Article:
It seems paramount that we should ask this question: Why is the Apple R&D cost is so low in comparison to Nokia? I believe that the answer lies hidden within Dr Steinbock’s article. Nokia is a device manufacturer however Apple uses OEM (Original Equipment Manufacturer) Foxconn to produce their Smartphones. Although I do not have inside information, I believe Apple collaborates with Foxconn for product development. Utilizing the supplier’s technology and production expertise, Apple is able to focus on their core competency of product design and software program development and achieve such low R&D cost. Apple has only one model of iPhone with some variation of memory size, which is naturally easier for mass production, and allows the achievement and maintenance of lean inventory management. This results in a lower COGS (Cost of Goods Sold) and a higher gross profit margin. Nokia, on the other hand, released 13 Smartphone models in 2009, which increased not only their R&D cost, but added a level of complexity to its supply chain and increased the capital investment required to manage the vast array of models.
So when iPhone is considered a luxury product in the Smartphone market, why would they require different pricing strategies for different markets? It is my belief that it is not required. Just as Louis Vuitton for purses or Rolex for watches, premium brands do not require different prices for different markets. This is especially true for the Chinese market, where premium brands are considered to be an indicator of personal social status. I cannot speak for the Indian market without further research, but Chinese consumers are willing to pay for premium and trendy products. Before Apple settled an exclusive sales agreement with China Unicom for the exclusive right of iPhone sales, iPhone had been sold throughout China on the black market at a premium price. Many Chinese consumers asked their friends or family in U.S. to buy unsubsidized iPhones for them to use in China. The iPhone initially failed in China, not because of the cost barrier but because of GSM (Global System for Mobile Communications) compliance, thus forcing Apple to redesign the iPhone for China to meet the Chinese wireless network requirements. Even after prices were cut to 3,000 yuan ($439.46) in April by the carrier China Unicom, Chinese consumers are still paying significantly more than U.S. consumers for an iPhone without subsidy from the wireless network carrier. However, contrary to what Dr Steinbock claims in his article that Apple flopped in the Chinese market, Apple’s Chinese iPhone sales exploded and largely contributed to the growth of Apple last quarter sales, with estimated 2.1 million iPhone sold in China within 6 months.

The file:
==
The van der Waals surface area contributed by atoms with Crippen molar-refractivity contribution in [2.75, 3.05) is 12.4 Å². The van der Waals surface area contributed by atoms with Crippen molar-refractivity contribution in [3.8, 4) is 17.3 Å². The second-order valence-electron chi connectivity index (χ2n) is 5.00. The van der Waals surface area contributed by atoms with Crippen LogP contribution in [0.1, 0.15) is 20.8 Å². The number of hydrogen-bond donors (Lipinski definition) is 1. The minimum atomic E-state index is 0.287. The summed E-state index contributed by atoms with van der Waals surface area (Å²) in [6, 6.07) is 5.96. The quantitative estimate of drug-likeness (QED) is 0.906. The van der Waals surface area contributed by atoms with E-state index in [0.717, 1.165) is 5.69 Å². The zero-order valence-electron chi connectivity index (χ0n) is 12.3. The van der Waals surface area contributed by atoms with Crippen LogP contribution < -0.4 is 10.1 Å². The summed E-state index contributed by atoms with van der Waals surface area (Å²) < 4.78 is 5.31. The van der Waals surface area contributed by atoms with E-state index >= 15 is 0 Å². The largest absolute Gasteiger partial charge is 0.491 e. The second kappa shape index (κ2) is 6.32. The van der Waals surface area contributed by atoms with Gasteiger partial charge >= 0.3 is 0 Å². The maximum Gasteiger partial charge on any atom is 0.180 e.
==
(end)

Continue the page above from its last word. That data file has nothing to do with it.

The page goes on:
A lot has been said, I believe I have answered the questions:
Does Apple need a global strategy? Absolutely, yes. Apple should establish and expand the distribution channels in different nations, with possible redesign to meet local market requirements. It is also crucial for Apple to work with its suppliers to meet its increased demand.
Does Apple need a dual business model for the advanced economies and emerging economies? I do not believe so. iPhone sales are disappointing in India or other emerging markets due to different consumer behavior, so be it. There is still much room for growth in the global high-end Smartphone market. Smartphone users typically replace their phones every two years as contracts expire. Apple enjoys such high profit margin from a single Smartphone model, so it is not necessary for Apple to add additional resources to develop a low-end model for those markets and dilute its premium brand image, just like we can not imagine Louis Vuittonor or Rolex producing a low end product for low-income consumers. Being a global leader does not necessitate becoming the leader of market share in quantity while struggling with profit margin. Apple is definitely a leader in the Smartphone market with their product design mission to “be sweet to customers and vicious to rivals”. I foresee that we will continue to see the growth of Apple in the Smartphone market.